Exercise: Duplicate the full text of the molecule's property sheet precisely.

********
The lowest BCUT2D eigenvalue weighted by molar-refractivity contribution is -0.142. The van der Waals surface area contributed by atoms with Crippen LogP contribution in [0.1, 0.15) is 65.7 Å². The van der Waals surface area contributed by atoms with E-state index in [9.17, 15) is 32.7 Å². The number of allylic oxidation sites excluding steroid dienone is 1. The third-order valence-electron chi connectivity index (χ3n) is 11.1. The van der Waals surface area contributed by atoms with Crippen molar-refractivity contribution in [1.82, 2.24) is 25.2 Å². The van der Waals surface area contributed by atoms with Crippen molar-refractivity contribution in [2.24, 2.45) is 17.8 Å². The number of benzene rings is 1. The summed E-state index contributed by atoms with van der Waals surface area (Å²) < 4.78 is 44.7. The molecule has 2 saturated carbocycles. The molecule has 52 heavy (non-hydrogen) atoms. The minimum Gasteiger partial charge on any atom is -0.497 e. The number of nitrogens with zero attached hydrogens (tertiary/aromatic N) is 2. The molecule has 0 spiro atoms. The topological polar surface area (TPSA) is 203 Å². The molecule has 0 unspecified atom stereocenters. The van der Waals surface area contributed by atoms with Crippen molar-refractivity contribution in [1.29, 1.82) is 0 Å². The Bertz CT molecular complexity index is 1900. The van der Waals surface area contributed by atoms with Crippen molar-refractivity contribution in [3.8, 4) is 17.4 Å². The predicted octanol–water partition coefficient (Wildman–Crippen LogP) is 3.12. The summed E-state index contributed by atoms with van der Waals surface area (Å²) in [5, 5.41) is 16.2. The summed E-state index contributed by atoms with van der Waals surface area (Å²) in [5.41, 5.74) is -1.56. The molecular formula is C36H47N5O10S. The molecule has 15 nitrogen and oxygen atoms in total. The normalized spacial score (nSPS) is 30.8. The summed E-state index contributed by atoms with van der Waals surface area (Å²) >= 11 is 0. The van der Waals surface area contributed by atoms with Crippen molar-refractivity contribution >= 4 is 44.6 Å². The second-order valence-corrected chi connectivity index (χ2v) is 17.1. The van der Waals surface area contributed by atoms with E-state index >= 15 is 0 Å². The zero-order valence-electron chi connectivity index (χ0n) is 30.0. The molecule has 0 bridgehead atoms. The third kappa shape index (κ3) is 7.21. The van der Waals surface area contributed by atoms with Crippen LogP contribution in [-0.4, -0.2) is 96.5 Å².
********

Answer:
The lowest BCUT2D eigenvalue weighted by molar-refractivity contribution is -0.142. The van der Waals surface area contributed by atoms with Crippen LogP contribution in [0.1, 0.15) is 65.7 Å². The van der Waals surface area contributed by atoms with E-state index in [9.17, 15) is 32.7 Å². The number of allylic oxidation sites excluding steroid dienone is 1. The third-order valence-electron chi connectivity index (χ3n) is 11.1. The van der Waals surface area contributed by atoms with Crippen molar-refractivity contribution in [1.82, 2.24) is 25.2 Å². The van der Waals surface area contributed by atoms with Crippen molar-refractivity contribution in [2.24, 2.45) is 17.8 Å². The number of benzene rings is 1. The summed E-state index contributed by atoms with van der Waals surface area (Å²) < 4.78 is 44.7. The molecule has 2 saturated carbocycles. The molecule has 52 heavy (non-hydrogen) atoms. The minimum Gasteiger partial charge on any atom is -0.497 e. The number of nitrogens with zero attached hydrogens (tertiary/aromatic N) is 2. The molecule has 0 spiro atoms. The topological polar surface area (TPSA) is 203 Å². The molecule has 0 unspecified atom stereocenters. The van der Waals surface area contributed by atoms with Crippen molar-refractivity contribution in [1.29, 1.82) is 0 Å². The Bertz CT molecular complexity index is 1900. The van der Waals surface area contributed by atoms with Crippen molar-refractivity contribution in [3.8, 4) is 17.4 Å². The predicted octanol–water partition coefficient (Wildman–Crippen LogP) is 3.12. The summed E-state index contributed by atoms with van der Waals surface area (Å²) in [5, 5.41) is 16.2. The summed E-state index contributed by atoms with van der Waals surface area (Å²) in [5.41, 5.74) is -1.56. The molecular formula is C36H47N5O10S. The molecule has 15 nitrogen and oxygen atoms in total. The normalized spacial score (nSPS) is 30.8. The summed E-state index contributed by atoms with van der Waals surface area (Å²) >= 11 is 0. The van der Waals surface area contributed by atoms with Crippen molar-refractivity contribution >= 4 is 44.6 Å². The second-order valence-corrected chi connectivity index (χ2v) is 17.1. The van der Waals surface area contributed by atoms with E-state index >= 15 is 0 Å². The zero-order valence-electron chi connectivity index (χ0n) is 30.0. The molecule has 0 bridgehead atoms. The third kappa shape index (κ3) is 7.21. The van der Waals surface area contributed by atoms with Crippen LogP contribution in [-0.4, -0.2) is 96.5 Å².